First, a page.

If your budget is tight, a no-down-payment loan might be hard to afford on a month-to-month basis.

Could Go Underwater on Your Loan

If you don’t have a down payment, you don’t have any equity in your home until you start making payments. Even then, you’ll build equity slowly as your initial payments will largely cover interest rather than go toward the principal.

This means that even a slight drop in property values could leave you underwater on your loan.


How does bad credit affect a home loan application?

If your credit report shows that you have bad credit, it can affect home loan applications in a few ways.

One is that it can make it harder to qualify for a conventional loan. Some lenders will refuse to give you a loan based on your recent credit history or if you fail to meet a minimum credit score requirement.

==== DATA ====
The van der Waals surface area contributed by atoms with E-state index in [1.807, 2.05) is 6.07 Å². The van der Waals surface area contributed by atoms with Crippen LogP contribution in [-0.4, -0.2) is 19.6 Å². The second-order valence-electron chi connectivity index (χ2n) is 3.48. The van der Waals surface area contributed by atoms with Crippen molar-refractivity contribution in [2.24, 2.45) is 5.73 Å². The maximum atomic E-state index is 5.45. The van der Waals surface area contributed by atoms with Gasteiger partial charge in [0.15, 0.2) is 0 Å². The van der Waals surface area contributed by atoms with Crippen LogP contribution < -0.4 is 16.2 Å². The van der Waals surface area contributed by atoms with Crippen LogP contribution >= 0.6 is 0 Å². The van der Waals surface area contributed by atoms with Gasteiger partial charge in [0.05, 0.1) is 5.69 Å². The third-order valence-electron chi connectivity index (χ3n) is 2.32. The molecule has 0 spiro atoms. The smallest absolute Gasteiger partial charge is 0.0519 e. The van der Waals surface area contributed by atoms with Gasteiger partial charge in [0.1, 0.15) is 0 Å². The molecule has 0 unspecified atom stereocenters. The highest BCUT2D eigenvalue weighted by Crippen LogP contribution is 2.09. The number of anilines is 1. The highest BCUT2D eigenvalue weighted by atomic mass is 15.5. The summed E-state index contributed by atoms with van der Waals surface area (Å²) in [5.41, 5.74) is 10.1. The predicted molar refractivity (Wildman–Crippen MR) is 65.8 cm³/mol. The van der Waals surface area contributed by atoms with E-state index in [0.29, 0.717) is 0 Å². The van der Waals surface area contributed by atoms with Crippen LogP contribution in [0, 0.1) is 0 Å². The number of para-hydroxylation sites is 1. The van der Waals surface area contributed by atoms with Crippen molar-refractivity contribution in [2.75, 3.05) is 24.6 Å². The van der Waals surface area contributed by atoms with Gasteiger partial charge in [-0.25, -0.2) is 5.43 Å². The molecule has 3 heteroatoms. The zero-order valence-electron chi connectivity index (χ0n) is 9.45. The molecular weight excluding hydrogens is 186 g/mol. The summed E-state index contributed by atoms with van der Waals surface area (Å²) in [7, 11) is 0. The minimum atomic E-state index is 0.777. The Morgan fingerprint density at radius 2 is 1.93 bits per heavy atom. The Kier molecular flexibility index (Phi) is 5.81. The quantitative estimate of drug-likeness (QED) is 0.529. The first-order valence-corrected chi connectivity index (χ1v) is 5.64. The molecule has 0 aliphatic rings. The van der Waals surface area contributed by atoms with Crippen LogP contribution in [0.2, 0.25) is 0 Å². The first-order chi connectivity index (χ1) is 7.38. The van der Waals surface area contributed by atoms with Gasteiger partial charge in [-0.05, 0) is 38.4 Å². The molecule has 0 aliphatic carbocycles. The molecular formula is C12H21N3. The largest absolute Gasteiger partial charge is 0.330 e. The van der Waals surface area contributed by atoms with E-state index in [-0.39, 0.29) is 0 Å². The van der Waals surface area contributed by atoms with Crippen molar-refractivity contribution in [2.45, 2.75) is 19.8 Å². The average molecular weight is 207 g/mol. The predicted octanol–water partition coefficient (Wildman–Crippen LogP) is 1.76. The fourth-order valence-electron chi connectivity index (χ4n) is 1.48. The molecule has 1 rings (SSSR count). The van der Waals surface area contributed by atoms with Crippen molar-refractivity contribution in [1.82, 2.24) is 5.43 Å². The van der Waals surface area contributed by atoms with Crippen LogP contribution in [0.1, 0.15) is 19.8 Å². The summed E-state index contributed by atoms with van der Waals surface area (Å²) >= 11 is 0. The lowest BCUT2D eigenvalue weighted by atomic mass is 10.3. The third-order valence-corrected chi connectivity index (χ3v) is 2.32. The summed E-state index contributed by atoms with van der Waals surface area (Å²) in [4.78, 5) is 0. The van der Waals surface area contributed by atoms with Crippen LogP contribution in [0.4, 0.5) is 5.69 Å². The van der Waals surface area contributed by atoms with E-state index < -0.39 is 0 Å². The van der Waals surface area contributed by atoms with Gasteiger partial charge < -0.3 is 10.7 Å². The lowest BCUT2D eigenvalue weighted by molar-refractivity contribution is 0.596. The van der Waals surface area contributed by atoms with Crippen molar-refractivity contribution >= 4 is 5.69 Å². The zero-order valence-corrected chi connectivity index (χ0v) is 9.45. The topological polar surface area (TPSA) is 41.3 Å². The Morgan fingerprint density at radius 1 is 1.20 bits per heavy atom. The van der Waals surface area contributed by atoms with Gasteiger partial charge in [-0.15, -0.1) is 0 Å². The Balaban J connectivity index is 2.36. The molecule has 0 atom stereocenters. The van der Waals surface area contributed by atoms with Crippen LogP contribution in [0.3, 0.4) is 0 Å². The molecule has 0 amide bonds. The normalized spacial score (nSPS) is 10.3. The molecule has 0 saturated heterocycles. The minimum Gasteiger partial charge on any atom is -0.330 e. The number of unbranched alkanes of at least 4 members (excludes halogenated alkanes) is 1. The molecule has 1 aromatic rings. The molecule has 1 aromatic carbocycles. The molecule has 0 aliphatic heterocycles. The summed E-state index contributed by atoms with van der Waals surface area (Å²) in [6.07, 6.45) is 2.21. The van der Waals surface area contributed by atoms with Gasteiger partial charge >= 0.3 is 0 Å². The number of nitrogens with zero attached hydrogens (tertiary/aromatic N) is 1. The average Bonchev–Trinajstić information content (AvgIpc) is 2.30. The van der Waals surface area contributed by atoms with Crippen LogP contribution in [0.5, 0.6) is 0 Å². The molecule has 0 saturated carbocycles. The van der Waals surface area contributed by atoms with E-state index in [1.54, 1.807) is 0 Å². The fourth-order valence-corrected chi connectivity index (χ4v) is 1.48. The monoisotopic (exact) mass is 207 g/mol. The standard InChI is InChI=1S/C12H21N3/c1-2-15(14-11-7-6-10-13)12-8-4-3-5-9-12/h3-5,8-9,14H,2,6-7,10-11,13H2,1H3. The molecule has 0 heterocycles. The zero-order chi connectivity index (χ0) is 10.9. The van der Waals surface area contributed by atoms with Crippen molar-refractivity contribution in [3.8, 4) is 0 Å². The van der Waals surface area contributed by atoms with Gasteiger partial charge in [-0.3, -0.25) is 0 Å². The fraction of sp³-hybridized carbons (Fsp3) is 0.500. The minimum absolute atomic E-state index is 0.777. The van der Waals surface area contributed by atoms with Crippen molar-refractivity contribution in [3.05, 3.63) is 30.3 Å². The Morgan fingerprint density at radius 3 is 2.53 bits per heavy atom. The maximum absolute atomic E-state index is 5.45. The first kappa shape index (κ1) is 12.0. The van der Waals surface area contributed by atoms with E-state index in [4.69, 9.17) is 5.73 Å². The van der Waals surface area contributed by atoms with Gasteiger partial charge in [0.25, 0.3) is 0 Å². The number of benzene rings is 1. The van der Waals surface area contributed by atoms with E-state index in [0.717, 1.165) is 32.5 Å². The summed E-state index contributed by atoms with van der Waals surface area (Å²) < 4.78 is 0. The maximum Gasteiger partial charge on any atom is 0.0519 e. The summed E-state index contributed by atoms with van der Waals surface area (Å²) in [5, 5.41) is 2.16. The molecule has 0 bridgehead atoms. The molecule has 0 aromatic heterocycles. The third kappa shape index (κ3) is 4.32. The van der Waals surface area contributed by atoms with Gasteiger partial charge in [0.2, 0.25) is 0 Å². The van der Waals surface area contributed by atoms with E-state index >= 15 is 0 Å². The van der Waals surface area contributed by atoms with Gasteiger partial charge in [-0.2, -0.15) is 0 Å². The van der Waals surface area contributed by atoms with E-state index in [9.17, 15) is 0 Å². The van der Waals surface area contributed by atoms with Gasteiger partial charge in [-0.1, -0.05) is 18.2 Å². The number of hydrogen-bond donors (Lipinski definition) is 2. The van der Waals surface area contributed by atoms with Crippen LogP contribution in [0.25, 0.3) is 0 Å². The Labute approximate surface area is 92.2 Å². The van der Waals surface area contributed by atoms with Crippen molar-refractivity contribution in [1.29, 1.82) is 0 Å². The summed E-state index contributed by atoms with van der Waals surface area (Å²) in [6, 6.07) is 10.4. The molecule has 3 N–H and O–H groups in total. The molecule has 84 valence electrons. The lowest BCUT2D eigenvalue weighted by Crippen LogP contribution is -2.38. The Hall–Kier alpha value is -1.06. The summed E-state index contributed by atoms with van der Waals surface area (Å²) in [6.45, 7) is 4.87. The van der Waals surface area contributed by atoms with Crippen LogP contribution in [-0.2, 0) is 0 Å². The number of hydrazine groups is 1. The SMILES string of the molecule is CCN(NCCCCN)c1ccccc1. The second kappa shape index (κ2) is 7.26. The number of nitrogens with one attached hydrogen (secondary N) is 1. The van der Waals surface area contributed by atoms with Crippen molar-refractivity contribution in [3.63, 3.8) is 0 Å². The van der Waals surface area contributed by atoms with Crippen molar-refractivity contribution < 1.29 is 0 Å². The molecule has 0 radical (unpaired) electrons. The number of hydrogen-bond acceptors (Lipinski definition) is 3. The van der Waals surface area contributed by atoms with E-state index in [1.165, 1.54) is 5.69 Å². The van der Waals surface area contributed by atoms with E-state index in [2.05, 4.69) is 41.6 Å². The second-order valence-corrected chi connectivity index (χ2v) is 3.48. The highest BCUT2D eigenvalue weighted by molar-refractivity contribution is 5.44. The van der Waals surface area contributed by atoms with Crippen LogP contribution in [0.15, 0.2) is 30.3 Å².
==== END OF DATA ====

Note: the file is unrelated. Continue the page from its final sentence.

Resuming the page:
If you do qualify for a mortgage loan, whether a conventional loan or one through a special loan program, your lender will probably make you pay a higher interest rate for the loan. The higher the interest rate, the higher your monthly payment and the more the loan will cost overall.

In dire circumstances, you won’t be able to find any traditional lender who will give you a home loan. 

When are credit scores too low to qualify for a mortgage?

To qualify for a conventional mortgage, you typically need to have a credit score of 620 or better. The higher your credit score, the lower the interest rate you’ll receive and the smaller the required down payment.

Even if your score is below 620, there may be some options available. You might be able to qualify through a special program, such as getting a VA loan, though many lenders will still want you to have a minimum credit score.

There isn’t a set credit score at which every lender will deny your application, but the lower your score gets and the more negative information there is in your recent credit history, the harder it will be for you to get a loan.